You need to decide which markets you wish to serve, define who your potential customers are and then generate leads from those customers using as many compelling mechanisms as possible. There is then, of course, a whole process involved in addressing those leads and successfully turning them into orders but initial, vital focus has to be the generation of leads and this is where all of us need to spend time addressing, revising and constantly updating.Exceptional at what you doNo one can be mediocre these days. Frankly if your mediocre in terms of your product or your service – or indeed the way you treat your customers – then you now run the risk of simply disappearing. You do, of course, need to focus on your products or services being exceptional but increasingly I find the differentiator is more about the service you give to your customers and the way you treat them from A to Z.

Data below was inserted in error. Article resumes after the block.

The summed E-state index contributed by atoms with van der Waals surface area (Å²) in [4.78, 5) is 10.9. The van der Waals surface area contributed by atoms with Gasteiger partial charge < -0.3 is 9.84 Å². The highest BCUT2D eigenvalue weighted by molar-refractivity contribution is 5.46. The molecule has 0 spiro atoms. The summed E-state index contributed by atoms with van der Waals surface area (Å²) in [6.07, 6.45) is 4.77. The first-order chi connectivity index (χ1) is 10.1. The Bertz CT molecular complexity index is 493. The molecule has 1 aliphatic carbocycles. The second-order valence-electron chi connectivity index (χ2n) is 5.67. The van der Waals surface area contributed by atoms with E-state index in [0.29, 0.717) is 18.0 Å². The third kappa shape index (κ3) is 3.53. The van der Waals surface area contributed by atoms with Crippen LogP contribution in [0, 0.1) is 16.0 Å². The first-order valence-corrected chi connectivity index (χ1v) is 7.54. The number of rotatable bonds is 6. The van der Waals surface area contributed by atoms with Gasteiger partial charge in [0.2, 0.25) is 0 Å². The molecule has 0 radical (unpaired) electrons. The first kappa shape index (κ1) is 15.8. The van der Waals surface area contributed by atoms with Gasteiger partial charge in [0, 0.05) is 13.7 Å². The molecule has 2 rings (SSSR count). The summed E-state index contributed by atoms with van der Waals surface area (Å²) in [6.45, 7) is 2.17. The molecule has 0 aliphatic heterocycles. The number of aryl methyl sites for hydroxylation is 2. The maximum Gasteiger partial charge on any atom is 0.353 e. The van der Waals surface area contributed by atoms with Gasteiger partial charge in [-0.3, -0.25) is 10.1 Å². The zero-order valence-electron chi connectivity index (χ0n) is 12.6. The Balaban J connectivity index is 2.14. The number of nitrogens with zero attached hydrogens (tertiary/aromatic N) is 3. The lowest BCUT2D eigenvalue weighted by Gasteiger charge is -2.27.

You may have seen my “Golden Helicopter and “Ditched Helicopter” awards that I give to organisations that I have experienced or I have been told about that are giving on the one hand, exceptional service and on the other, simply lousy service to their customers.